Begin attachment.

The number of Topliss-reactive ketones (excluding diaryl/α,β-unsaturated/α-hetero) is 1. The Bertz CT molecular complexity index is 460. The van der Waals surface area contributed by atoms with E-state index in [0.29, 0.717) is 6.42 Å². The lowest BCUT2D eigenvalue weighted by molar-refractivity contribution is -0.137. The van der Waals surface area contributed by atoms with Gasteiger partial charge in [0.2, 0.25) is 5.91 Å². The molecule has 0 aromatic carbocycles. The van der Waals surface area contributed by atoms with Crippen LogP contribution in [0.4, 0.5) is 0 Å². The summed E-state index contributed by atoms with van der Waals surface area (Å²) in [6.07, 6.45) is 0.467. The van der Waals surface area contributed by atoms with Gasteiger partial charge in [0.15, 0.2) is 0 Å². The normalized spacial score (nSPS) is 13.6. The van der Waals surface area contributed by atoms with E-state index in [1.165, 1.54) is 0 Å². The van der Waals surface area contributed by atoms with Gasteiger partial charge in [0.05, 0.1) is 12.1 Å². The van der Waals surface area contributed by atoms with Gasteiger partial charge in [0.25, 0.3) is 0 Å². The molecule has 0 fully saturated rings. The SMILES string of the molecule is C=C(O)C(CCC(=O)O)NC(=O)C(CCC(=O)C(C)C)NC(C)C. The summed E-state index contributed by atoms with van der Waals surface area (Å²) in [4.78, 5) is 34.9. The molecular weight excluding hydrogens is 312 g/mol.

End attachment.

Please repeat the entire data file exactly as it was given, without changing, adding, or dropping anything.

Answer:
The number of Topliss-reactive ketones (excluding diaryl/α,β-unsaturated/α-hetero) is 1. The Bertz CT molecular complexity index is 460. The van der Waals surface area contributed by atoms with E-state index in [0.29, 0.717) is 6.42 Å². The lowest BCUT2D eigenvalue weighted by molar-refractivity contribution is -0.137. The van der Waals surface area contributed by atoms with Gasteiger partial charge in [0.2, 0.25) is 5.91 Å². The molecule has 0 aromatic carbocycles. The van der Waals surface area contributed by atoms with Crippen LogP contribution in [0.4, 0.5) is 0 Å². The summed E-state index contributed by atoms with van der Waals surface area (Å²) in [6.07, 6.45) is 0.467. The van der Waals surface area contributed by atoms with Gasteiger partial charge in [0.15, 0.2) is 0 Å². The normalized spacial score (nSPS) is 13.6. The van der Waals surface area contributed by atoms with E-state index in [1.165, 1.54) is 0 Å². The van der Waals surface area contributed by atoms with Gasteiger partial charge in [0.05, 0.1) is 12.1 Å². The van der Waals surface area contributed by atoms with Gasteiger partial charge in [0.25, 0.3) is 0 Å². The molecule has 0 fully saturated rings. The SMILES string of the molecule is C=C(O)C(CCC(=O)O)NC(=O)C(CCC(=O)C(C)C)NC(C)C. The summed E-state index contributed by atoms with van der Waals surface area (Å²) in [4.78, 5) is 34.9. The molecular weight excluding hydrogens is 312 g/mol.